manus: and of course those golden dragon index in the united states collapsing yesterday. the nasdaq index down by 12%. j.p. morgan said some names are uninvestable. no growth this quarter some investments in china. so fund managers are still not convinced at jumping into this deeply this kind of market. are they? dani: no, they're not. it is interesting seeing this spillover effect. but they entered a bear mark. let's stick to the u.s. sarah bloom's nomination is? jeopardy. manchin will not back biden's pick given broad republican opposition. joining us now is bloomberg opinion columnist danielle musk. is in the end of the line for raskin? >> to all intends and purposes
is it. it's important to remember that the administration has other fed fish to fry. there are a number of nominees. the banking come committee chairman has not pushed through because he wanted to do it in a package. meanwhile, this guy called jay powell, kind of has an important thing to do on wednesday. he's awaiting confirmation as is leo branarg is nominated for vice chair. and there are two governors that are up for senate consideration as well. manchin is not budging. you're offered a deal. you take the other four but take sarah bloom raskin off the table. if you're the white house right now, you've got to be thinking about that. >> ok. it's all about the barter trade, isn't it? should the democrats call a vote on powell. jefferson and coop, will they all get through it anyway? >> most of them would get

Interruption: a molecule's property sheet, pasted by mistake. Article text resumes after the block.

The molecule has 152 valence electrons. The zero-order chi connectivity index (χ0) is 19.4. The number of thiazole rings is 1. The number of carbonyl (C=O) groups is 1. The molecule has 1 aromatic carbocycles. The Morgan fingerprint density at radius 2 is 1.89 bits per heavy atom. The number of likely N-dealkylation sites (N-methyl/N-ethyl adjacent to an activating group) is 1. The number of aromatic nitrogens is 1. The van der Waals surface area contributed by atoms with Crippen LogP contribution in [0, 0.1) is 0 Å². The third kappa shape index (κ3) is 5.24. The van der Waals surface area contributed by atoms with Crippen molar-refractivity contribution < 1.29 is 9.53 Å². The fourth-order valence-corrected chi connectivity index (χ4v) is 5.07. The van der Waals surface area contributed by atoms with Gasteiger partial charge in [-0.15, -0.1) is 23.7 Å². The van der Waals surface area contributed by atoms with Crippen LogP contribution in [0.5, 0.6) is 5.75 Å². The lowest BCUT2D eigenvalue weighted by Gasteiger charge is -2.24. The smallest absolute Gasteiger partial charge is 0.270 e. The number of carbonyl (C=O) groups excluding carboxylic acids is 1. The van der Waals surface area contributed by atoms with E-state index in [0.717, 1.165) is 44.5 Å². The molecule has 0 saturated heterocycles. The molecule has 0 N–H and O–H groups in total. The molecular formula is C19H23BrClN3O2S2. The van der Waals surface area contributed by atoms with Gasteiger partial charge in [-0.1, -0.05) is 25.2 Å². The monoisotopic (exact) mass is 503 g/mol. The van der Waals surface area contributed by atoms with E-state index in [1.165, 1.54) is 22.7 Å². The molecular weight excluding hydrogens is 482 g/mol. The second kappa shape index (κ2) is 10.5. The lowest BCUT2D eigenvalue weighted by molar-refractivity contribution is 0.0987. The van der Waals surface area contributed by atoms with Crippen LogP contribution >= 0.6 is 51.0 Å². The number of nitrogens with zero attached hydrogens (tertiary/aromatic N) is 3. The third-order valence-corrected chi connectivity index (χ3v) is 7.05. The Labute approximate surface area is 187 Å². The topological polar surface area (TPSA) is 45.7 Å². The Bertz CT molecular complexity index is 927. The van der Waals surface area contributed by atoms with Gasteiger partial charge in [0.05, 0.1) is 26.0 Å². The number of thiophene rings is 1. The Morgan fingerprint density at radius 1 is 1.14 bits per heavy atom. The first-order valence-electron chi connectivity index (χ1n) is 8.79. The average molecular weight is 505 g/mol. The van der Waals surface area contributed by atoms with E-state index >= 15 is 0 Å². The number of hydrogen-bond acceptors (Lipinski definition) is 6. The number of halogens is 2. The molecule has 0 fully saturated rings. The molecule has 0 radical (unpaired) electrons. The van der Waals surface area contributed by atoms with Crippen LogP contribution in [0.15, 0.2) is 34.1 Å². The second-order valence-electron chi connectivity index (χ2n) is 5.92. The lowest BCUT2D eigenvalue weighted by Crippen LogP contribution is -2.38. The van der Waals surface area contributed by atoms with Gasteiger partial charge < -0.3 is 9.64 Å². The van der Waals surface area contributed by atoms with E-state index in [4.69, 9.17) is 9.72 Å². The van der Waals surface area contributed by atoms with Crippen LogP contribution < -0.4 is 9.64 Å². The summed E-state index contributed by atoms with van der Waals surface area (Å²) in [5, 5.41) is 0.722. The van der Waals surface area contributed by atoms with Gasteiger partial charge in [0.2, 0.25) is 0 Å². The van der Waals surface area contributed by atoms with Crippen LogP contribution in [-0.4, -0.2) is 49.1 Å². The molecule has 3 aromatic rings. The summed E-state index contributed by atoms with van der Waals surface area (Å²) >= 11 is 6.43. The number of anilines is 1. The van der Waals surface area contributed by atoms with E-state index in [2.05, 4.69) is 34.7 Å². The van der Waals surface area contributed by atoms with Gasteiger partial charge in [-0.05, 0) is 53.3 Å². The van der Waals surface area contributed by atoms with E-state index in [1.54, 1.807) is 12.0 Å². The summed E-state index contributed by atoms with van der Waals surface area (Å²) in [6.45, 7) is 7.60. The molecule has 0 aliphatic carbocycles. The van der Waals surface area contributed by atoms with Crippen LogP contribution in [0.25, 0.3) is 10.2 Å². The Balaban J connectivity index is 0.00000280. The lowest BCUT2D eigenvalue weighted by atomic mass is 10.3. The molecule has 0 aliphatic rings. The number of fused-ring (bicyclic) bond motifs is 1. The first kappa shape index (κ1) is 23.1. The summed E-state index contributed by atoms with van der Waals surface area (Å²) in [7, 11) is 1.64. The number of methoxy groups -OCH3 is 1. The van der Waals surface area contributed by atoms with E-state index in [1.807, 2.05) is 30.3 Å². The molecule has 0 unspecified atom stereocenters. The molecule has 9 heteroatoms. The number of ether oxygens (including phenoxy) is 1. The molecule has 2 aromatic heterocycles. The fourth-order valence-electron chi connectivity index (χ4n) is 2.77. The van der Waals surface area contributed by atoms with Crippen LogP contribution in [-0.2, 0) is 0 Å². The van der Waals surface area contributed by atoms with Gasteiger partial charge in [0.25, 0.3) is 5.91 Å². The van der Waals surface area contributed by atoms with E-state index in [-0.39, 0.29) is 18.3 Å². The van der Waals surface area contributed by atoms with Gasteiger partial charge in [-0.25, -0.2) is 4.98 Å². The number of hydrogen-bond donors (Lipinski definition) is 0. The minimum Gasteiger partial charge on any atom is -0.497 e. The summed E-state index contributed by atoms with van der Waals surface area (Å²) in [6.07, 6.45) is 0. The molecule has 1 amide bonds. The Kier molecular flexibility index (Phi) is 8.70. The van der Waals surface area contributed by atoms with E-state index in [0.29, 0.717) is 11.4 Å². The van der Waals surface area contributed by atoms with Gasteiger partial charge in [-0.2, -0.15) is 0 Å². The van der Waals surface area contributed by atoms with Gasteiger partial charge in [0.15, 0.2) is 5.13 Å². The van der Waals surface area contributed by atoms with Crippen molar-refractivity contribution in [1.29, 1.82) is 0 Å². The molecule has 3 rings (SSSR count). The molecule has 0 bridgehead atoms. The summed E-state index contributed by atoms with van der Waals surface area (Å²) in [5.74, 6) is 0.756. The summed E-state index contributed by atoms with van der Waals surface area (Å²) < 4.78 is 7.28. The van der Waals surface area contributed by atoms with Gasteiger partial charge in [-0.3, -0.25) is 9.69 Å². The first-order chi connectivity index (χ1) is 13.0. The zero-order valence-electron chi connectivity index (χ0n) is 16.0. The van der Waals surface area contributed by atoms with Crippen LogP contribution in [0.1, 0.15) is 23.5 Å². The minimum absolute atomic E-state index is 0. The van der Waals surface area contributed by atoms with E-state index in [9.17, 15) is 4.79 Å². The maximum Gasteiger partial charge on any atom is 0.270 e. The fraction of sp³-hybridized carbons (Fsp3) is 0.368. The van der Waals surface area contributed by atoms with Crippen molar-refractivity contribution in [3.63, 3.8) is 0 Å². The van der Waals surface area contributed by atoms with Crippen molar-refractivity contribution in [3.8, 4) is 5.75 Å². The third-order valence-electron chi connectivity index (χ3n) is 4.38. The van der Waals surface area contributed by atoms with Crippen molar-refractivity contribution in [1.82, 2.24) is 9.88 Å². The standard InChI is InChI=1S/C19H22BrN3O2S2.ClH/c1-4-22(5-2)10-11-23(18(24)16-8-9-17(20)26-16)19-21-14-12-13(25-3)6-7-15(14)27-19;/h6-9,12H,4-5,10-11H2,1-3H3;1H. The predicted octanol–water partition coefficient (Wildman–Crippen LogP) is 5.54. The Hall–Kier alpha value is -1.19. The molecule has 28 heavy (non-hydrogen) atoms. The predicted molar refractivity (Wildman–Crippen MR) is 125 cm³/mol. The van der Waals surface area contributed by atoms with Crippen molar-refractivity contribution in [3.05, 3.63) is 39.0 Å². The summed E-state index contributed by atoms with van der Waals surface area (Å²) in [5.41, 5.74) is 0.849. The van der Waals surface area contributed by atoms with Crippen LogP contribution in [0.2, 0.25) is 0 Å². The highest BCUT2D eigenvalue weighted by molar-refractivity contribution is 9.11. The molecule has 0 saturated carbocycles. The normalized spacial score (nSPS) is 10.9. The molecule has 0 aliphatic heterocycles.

through. go back to the confirmation hearings. little opposition to anything that powell said or that brainard said. jefferson didn't cause any ripples, nor did cook really. you just need to get these people through. some important context, this vice chair position was created by dodd frank way back when. it's only been filled one by randy quarrel who is was a trump appoint yee so for most of its life as an leggive entity this job has stayed vacant. let it stay vey captain for a few more months. manus: thanks to you, daniel moss there with the reality. you took us through the agent markets. u.s. and european mashes lighter on the feet this morning as we go into the bloomberg markets european open so you are just seeing this -- the risk across the market.
your bottom line is always top of mind. so start saving with comcast business mobile. flexible data plans mean you can get unlimited data or pay by the gig. all on the most reliable 5g network. with no line activation fees or term contracts. saving you up to $500 a year. so boost your bottom line by switching today. get the new samsung galaxy s22 series on comcast business mobile and for a limited time save up to $750 on a new samsung device with eligible trade-in.
IN COLLECTIONSBloomberg TV Television Archive Television Archive News Search Service
Uploaded by TV Archive on